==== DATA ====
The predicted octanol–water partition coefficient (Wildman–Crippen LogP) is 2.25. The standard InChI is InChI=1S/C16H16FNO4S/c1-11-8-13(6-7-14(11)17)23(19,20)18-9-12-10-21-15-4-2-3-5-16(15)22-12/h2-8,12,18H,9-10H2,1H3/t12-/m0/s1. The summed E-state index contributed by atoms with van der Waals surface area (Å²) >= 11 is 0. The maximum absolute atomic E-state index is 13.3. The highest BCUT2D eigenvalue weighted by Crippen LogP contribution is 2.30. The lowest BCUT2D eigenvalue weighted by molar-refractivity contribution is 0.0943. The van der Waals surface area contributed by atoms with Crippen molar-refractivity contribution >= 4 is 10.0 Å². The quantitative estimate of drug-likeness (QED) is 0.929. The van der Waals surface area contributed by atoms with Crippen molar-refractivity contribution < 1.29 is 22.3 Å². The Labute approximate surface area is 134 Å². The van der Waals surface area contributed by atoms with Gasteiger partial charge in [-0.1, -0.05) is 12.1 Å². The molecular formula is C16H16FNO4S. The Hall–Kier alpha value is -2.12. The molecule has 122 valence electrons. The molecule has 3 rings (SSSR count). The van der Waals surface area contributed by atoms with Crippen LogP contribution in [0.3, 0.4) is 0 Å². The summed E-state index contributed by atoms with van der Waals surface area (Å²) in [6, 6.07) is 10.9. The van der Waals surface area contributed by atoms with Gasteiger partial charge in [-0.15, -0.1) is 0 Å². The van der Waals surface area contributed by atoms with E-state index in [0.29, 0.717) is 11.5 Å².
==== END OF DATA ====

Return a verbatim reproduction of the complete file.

The predicted octanol–water partition coefficient (Wildman–Crippen LogP) is 2.25. The standard InChI is InChI=1S/C16H16FNO4S/c1-11-8-13(6-7-14(11)17)23(19,20)18-9-12-10-21-15-4-2-3-5-16(15)22-12/h2-8,12,18H,9-10H2,1H3/t12-/m0/s1. The summed E-state index contributed by atoms with van der Waals surface area (Å²) >= 11 is 0. The maximum absolute atomic E-state index is 13.3. The highest BCUT2D eigenvalue weighted by Crippen LogP contribution is 2.30. The lowest BCUT2D eigenvalue weighted by molar-refractivity contribution is 0.0943. The van der Waals surface area contributed by atoms with Crippen molar-refractivity contribution >= 4 is 10.0 Å². The quantitative estimate of drug-likeness (QED) is 0.929. The van der Waals surface area contributed by atoms with Crippen molar-refractivity contribution < 1.29 is 22.3 Å². The Labute approximate surface area is 134 Å². The van der Waals surface area contributed by atoms with Gasteiger partial charge in [-0.1, -0.05) is 12.1 Å². The molecular formula is C16H16FNO4S. The Hall–Kier alpha value is -2.12. The molecule has 122 valence electrons. The molecule has 3 rings (SSSR count). The van der Waals surface area contributed by atoms with Crippen LogP contribution in [0.3, 0.4) is 0 Å². The summed E-state index contributed by atoms with van der Waals surface area (Å²) in [6, 6.07) is 10.9. The van der Waals surface area contributed by atoms with Gasteiger partial charge in [-0.15, -0.1) is 0 Å². The van der Waals surface area contributed by atoms with E-state index in [0.29, 0.717) is 11.5 Å².